8. Powder - Afrodisiac (Parkway)

Powder (often the group the entire Internet splutters "WHO?!" about whenever the BBC repeat their "Britpop Now" programme) were a peculiarly ever-present band throughout 1995. Signed by the PR gurus Savidge and Best to their Parkway label and fronted by Pearl Lowe, there were deeply held suspicions among some listeners that the band were mere "scenesters", hyped beyond measure and given opportunities above their rightful station. Lowe hit back by saying that they were signed by Parkway because they were "too uncommercial" to be on a major.

Unfortunately, I must admit to being one of the cynics. Powder are responsible for one of the most awful live music reviews I've ever written - awful in the sense that I absolutely lambasted the group and also awful in that, as with many scathing reviews, it reflected worse on me than the group themselves. I've long since shredded it in shame, but the irritation I felt around Powder had been building for some time, and peaked with a live show which was essentially a competent, pedestrian presentation of basic punk ideas delivered with smug arrogance and self-belief. Pearl Lowe strutted and pranced around, grinning from ear to ear, while delivering songs like "Afrodisiac" which sounded suspiciously similar to a lot of unsigned band demos I'd been hearing around the same time. Staring aghast at the band right at the top of the gig bill, I couldn't understand why them, or why now. 1995 wasn't short of chancers, of course. Menswear were often regarded as the top criminals in this respect, but what's often been overlooked since (even by some of their members) is that Menswear actually had at least three or four good tracks to their name. Powder didn't.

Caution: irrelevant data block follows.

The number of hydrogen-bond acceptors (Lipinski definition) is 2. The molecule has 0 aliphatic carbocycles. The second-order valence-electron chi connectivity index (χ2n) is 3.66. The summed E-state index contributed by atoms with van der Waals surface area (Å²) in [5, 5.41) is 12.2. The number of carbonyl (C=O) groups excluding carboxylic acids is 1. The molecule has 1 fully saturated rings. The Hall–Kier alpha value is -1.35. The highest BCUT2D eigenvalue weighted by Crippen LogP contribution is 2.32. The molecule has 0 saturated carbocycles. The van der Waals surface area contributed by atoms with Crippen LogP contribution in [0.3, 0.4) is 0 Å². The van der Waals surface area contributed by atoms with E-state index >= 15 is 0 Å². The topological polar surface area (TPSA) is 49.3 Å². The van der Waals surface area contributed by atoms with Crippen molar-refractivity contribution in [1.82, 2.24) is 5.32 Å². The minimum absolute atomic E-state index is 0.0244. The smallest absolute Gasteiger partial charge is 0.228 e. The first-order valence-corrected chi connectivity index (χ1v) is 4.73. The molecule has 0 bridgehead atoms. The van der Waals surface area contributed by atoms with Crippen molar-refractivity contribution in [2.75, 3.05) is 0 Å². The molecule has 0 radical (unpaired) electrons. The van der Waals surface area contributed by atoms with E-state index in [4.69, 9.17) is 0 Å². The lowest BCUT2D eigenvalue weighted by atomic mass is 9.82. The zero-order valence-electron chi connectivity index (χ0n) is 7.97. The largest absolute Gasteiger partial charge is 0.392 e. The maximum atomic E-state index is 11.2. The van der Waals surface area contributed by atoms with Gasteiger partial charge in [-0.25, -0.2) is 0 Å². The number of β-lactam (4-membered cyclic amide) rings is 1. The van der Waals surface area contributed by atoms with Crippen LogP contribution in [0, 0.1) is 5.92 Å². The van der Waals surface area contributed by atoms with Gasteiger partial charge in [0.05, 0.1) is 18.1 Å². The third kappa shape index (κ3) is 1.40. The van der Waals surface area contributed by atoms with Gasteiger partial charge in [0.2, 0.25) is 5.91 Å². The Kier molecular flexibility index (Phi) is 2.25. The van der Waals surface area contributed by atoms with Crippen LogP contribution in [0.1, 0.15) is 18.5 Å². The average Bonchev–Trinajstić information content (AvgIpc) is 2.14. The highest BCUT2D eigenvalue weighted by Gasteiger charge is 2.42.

Listening to "Afrodisiac" again now, I still find myself cringing and getting increasingly angry when I hear the "It's a wrap/ take it back/ do ya feel crackerjack" chorus. Glued together in a mend-and-make-do fashion and then presented as the next big noise, it feels hollow - neither adrenalising, nor imaginative, nor witty, it's just another slice of slightly disappointing indie stomp.